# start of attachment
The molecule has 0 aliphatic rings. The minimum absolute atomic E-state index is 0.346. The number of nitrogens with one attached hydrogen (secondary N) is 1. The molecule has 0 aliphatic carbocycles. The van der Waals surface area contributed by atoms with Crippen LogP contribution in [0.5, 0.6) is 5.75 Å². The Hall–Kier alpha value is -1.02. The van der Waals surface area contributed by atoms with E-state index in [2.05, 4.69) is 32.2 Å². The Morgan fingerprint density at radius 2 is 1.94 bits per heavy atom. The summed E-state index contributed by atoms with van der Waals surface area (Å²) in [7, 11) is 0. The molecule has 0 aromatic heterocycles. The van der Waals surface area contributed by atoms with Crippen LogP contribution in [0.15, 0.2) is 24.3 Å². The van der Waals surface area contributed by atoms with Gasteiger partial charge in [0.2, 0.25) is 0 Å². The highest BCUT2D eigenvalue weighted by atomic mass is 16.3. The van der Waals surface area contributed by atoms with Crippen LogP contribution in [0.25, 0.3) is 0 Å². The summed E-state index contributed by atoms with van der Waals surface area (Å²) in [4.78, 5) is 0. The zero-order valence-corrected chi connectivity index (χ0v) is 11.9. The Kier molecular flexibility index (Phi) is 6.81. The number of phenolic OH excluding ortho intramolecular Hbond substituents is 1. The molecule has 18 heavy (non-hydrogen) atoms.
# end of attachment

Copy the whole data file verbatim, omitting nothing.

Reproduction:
The molecule has 0 aliphatic rings. The minimum absolute atomic E-state index is 0.346. The number of nitrogens with one attached hydrogen (secondary N) is 1. The molecule has 0 aliphatic carbocycles. The van der Waals surface area contributed by atoms with Crippen LogP contribution in [0.5, 0.6) is 5.75 Å². The Hall–Kier alpha value is -1.02. The van der Waals surface area contributed by atoms with E-state index in [2.05, 4.69) is 32.2 Å². The Morgan fingerprint density at radius 2 is 1.94 bits per heavy atom. The summed E-state index contributed by atoms with van der Waals surface area (Å²) in [7, 11) is 0. The molecule has 0 aromatic heterocycles. The van der Waals surface area contributed by atoms with Crippen LogP contribution in [0.15, 0.2) is 24.3 Å². The van der Waals surface area contributed by atoms with Gasteiger partial charge in [0.2, 0.25) is 0 Å². The highest BCUT2D eigenvalue weighted by atomic mass is 16.3. The van der Waals surface area contributed by atoms with Crippen LogP contribution in [0.25, 0.3) is 0 Å². The summed E-state index contributed by atoms with van der Waals surface area (Å²) in [4.78, 5) is 0. The zero-order valence-corrected chi connectivity index (χ0v) is 11.9. The Kier molecular flexibility index (Phi) is 6.81. The number of phenolic OH excluding ortho intramolecular Hbond substituents is 1. The molecule has 18 heavy (non-hydrogen) atoms.